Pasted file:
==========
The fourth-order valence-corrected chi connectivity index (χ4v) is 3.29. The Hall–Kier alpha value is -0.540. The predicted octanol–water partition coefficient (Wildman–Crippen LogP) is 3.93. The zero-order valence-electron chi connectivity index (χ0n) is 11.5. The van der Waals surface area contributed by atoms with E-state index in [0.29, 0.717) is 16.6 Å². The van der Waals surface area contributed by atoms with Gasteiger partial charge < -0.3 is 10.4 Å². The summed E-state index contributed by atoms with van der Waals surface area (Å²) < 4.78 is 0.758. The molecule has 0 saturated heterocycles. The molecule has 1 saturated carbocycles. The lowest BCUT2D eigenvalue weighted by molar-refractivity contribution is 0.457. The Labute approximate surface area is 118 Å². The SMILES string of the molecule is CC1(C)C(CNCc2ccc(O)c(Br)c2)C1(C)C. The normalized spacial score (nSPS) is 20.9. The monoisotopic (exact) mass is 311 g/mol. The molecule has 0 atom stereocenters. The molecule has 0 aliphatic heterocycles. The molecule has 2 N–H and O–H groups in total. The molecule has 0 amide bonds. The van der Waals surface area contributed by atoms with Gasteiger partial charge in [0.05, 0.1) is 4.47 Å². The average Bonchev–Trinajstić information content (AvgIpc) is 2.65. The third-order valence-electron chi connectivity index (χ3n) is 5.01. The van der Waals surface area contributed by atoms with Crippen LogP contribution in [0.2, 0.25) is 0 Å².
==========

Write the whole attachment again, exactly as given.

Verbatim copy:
The fourth-order valence-corrected chi connectivity index (χ4v) is 3.29. The Hall–Kier alpha value is -0.540. The predicted octanol–water partition coefficient (Wildman–Crippen LogP) is 3.93. The zero-order valence-electron chi connectivity index (χ0n) is 11.5. The van der Waals surface area contributed by atoms with E-state index in [0.29, 0.717) is 16.6 Å². The van der Waals surface area contributed by atoms with Gasteiger partial charge < -0.3 is 10.4 Å². The summed E-state index contributed by atoms with van der Waals surface area (Å²) < 4.78 is 0.758. The molecule has 0 saturated heterocycles. The molecule has 1 saturated carbocycles. The lowest BCUT2D eigenvalue weighted by molar-refractivity contribution is 0.457. The Labute approximate surface area is 118 Å². The SMILES string of the molecule is CC1(C)C(CNCc2ccc(O)c(Br)c2)C1(C)C. The normalized spacial score (nSPS) is 20.9. The monoisotopic (exact) mass is 311 g/mol. The molecule has 0 atom stereocenters. The molecule has 0 aliphatic heterocycles. The molecule has 2 N–H and O–H groups in total. The molecule has 0 amide bonds. The van der Waals surface area contributed by atoms with Gasteiger partial charge in [0.05, 0.1) is 4.47 Å². The average Bonchev–Trinajstić information content (AvgIpc) is 2.65. The third-order valence-electron chi connectivity index (χ3n) is 5.01. The van der Waals surface area contributed by atoms with Crippen LogP contribution in [0.2, 0.25) is 0 Å².